Some people confuse it with it the alfalfa butterfly.
You can meet the writer and illustrator at the Bohart Museum's open house on Saturday, Feb. 2 from 1 to 4 p.m. The museum is located at 1124 Academic Surge on Crocker Lane, UC Davis campus.
The book can also be ordered online from the Bohart website.
The museum's gift shop also has t-shirts and posters depicting the state insect.
Indeed. Those attending the Bohart Museum of Entomology's open house on Saturday, Feb. 2, will see them--and see them feeding.
The Bohart Museum of Entomology is one of six museums or educational centers on the UC Davis campus holding an open house from 1 to 4 p.m. Saturday. This is the second annual campuswide Biodiversity Museum Day, aka "Super Science Saturday," as it's the day before the Super Bowl. The other five are the Botanical Conservatory, Center for Plant Diversity, the Geology Museum, the Anthropology Museum, and the Museum of Wildlife and Fish Biology. Maps will be available at each site. The event is free and open to the public.
Now, back to the bed bugs.
Danielle Wishon, an undergraduate student majoring in entomology, will be feeding her bed bug colony at 2 p.m. at the Bohart Museum, which is located in 1124 Academic Surge on Crocker Lane. Wishon is rearing a colony, now approaching 100 bed bugs, in a research lab in Briggs Hall.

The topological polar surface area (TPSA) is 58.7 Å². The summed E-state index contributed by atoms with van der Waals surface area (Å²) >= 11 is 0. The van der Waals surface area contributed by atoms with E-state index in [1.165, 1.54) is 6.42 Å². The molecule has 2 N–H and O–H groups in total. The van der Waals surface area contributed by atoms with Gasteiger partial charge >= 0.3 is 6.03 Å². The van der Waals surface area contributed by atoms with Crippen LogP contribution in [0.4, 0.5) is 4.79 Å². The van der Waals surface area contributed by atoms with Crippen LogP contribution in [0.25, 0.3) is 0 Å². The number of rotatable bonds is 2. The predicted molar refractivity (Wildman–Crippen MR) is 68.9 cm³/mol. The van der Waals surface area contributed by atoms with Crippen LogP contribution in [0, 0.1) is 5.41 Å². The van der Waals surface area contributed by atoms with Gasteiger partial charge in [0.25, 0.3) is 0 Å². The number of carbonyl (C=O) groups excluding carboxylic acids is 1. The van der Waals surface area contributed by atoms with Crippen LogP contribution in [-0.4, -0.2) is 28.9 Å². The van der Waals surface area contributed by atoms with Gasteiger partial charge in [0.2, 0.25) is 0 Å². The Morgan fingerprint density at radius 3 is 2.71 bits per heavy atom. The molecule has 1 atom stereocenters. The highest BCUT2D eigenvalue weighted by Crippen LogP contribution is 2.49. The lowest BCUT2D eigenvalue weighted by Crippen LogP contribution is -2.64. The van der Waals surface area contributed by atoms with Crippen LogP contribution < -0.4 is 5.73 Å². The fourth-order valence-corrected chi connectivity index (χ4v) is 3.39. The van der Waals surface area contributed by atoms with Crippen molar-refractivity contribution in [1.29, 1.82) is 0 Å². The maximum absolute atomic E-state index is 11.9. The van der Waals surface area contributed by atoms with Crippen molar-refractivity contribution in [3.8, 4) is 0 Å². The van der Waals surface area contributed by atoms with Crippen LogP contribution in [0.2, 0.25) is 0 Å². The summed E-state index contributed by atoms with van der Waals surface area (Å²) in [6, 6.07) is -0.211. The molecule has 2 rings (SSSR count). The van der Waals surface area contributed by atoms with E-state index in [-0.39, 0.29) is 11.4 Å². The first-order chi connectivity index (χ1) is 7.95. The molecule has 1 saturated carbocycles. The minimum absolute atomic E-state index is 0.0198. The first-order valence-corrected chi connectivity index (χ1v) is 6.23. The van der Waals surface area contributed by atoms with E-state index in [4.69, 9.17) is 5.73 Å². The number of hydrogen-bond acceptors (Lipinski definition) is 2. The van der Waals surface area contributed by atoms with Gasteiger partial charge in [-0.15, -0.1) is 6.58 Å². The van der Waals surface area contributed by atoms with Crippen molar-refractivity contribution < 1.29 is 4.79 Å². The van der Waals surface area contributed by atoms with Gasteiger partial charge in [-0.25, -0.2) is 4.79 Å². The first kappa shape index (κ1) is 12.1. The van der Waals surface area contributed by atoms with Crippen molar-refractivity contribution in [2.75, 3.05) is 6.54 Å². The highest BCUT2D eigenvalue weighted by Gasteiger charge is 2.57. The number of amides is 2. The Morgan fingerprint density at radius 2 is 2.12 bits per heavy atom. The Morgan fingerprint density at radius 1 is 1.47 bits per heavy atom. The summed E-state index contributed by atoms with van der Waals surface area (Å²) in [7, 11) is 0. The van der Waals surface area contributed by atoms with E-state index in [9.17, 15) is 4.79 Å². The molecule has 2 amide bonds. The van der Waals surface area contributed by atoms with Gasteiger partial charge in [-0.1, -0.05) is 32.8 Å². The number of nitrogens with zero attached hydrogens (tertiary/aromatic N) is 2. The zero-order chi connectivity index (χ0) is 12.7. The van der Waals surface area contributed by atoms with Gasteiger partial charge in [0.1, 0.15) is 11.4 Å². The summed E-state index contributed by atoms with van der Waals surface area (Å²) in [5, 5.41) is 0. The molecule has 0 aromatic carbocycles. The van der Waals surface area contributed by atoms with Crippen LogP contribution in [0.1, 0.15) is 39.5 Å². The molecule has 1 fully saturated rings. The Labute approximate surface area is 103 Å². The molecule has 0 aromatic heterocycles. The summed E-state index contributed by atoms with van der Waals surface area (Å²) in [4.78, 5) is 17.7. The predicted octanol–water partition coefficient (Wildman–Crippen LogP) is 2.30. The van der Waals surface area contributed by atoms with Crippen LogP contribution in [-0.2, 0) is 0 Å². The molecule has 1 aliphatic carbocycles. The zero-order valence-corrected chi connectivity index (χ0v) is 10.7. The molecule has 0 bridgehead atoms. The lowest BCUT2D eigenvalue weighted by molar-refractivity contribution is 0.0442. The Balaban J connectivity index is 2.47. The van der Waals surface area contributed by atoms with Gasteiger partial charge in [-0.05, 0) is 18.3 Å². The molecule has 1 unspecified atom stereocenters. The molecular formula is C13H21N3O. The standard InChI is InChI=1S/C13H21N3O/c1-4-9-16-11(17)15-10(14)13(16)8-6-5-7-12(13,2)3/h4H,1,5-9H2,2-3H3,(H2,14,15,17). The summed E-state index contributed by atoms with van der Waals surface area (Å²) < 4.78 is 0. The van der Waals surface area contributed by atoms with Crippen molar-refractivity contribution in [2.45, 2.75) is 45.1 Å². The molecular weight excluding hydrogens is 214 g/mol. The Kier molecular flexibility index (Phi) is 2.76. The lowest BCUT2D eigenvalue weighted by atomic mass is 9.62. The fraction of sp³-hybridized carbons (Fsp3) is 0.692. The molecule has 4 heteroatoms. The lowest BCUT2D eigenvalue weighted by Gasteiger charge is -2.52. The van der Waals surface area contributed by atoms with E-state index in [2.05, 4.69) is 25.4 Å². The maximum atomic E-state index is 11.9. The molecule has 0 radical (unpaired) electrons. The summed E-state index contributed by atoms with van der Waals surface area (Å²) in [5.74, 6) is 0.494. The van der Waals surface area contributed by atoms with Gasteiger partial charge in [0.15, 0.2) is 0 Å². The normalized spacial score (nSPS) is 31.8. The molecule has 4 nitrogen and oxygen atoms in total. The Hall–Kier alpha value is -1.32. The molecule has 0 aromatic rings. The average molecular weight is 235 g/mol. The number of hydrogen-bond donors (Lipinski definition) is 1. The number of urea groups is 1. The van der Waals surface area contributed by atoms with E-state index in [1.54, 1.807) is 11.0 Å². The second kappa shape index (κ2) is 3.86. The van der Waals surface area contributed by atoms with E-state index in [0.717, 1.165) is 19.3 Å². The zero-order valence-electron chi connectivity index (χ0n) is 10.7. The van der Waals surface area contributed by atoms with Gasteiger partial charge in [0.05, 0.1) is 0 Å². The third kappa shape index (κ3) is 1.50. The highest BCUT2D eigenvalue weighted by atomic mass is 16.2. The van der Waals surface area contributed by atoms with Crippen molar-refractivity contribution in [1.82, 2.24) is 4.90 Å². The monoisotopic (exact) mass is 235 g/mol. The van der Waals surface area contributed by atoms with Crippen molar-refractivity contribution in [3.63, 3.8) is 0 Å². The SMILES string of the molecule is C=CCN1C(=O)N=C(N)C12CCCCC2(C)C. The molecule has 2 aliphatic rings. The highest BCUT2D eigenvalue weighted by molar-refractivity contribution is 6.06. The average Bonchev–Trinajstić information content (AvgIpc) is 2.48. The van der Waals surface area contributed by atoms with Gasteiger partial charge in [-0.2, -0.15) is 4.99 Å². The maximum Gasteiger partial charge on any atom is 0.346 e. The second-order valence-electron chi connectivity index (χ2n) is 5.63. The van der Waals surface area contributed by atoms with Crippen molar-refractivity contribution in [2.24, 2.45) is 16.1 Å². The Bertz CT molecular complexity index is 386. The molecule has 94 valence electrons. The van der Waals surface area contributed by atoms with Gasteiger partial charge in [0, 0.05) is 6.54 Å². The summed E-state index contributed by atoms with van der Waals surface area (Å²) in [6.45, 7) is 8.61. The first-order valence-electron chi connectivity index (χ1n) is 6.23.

"Aside from the fact that I find them visually adorable, I am interested in the current public panic over their current increase in population around the United States," said Wishon, who took control of the colony in October 2012. "The idea that several little animals will crawl up to you while you sleep and feed on your blood really disturbs most people, despite the fact that they do not transmit any disease."
Wishon, who studies with forensic entomologist Robert Kimsey and works in the Bohart Museum with director Lynn Kimsey, professor of entomology, loves entomology. She's is a past president of the UC Davis Entomology Club and recipient of the department’s 2011 Outstanding Undergraduate Student Award.